Thursday, July 14, 2011

The Relationship Pyramid

Due to some internal COCUSA logistics I'm taking a one week break from the WITH Series.  I think I first did the "Relationship Pyramid" devotional in 2006 (maybe 2007) in a morning devotional at COCUSA.  Every summer since then one of our returning staff members requests that I repeat it.  So here it is in blog form.  (Note:  The original idea came from Chip Ingram and I've slightly adapted and expanded it.)

I know that when I was in high school and college it was really difficult to figure out the whole 'relationship' thing.  I wanted to pursue relationships with the ladies in a Godly way, but I really didn't know how.  I wish I had seen this pyramid previous to my high school and college years, because it really provides a framework for a Christ-centered relationship with the opposite sex.  (Note: If you're goal isn't to have a Christ-centered relationship with the opposite gender, you can stop reading now.)

This is what they pyramid looks like:
Now I'll describe it from the bottom up:
  • Spiritual: Is this person a committed follower of Jesus? We learn in II Corinthians 6:14 and I Kings 11:2 that this is a big deal.
  • Social: Observe the person socially.  Ruth 2 shows an example of this with Ruth and Boaz.  If there's red flags here, stop.
  • Interpersonal: Get to know each other. It's between this step and the next that "best friends" are made.  I don't have a specific scripture passage for this one, but I'm open to ideas?
  • Emotional: Keep your emotions behind God's leading.  Genesis 29:20 is an example of how strong emotional connection can be.
  • Physical: Come together physically. Hebrews 13:4 speaks pretty clearly on the correct timing of this.  If you're already married, Song of Solomon is the book for you.
What's happening in America today is a complete flip of this pyramid.  Physical attraction is the first and most important, and then we move backwards from their.  I'll let our current society stand as condemnation of how flipping the pyramid works.  (Hint: not well!)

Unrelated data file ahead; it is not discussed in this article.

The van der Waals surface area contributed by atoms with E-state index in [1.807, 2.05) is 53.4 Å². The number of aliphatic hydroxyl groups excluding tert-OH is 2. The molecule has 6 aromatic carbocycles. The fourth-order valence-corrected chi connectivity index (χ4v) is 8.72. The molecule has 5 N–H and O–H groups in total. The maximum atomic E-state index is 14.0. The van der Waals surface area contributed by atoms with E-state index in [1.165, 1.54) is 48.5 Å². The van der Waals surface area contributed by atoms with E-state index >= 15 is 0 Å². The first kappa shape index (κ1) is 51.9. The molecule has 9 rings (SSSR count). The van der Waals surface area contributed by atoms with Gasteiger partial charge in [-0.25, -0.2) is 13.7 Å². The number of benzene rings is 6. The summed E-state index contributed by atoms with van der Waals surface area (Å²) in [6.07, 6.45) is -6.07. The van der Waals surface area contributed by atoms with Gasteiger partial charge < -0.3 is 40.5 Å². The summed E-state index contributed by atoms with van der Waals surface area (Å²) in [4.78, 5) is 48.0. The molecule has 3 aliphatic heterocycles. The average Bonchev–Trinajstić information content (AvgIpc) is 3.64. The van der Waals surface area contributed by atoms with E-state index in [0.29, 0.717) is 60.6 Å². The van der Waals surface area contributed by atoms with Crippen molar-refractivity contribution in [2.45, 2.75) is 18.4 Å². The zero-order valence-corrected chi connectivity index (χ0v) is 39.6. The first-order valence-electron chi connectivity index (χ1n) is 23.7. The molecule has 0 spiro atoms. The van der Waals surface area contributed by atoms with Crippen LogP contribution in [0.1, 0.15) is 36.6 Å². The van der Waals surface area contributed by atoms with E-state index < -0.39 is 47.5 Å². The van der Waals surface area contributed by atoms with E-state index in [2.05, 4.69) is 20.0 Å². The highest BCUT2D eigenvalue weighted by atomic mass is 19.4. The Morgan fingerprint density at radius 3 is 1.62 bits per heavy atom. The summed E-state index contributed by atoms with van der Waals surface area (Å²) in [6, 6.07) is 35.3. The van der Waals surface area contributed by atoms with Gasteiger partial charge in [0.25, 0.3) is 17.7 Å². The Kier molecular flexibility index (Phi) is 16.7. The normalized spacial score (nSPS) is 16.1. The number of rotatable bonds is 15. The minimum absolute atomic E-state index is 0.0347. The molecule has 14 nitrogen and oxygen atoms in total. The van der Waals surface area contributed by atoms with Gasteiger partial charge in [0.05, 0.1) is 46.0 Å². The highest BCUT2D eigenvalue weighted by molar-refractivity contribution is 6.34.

Keep in mind, the last two blocks on the pyramid are not bad (they are actually awesome!) but they cannot be the foundation in a Christ-centered relationship.

One last note: Most Christians don't totally flip the pyramid.  What we have tendency to do (and what I did more than once in high school and college) is jumble the layers.  I'm not so shallow to put the physical first, but I'm not so spiritual to keep the emotional from being one of the first layers.

Building pyramids the wrong way doesn't usually work (real ones and relational ones).

So how's your relationship pyramid?

2 comments:

  1. How would this pyramid apply with non-romantic relationships, like with other members of the same sex, and especially w/ members of the opposite sex who are not being considered for a relationship (and you'd rather keep it that way)?

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  2. Thanks for your comment. Care to not hide behind 'Anonymous'?

    I don't think this silly pyramid applies to much outside of non-romantic relationships. If you do a Bible search on 'One-another' you can find a long list of great advice for any (and all) relationships.

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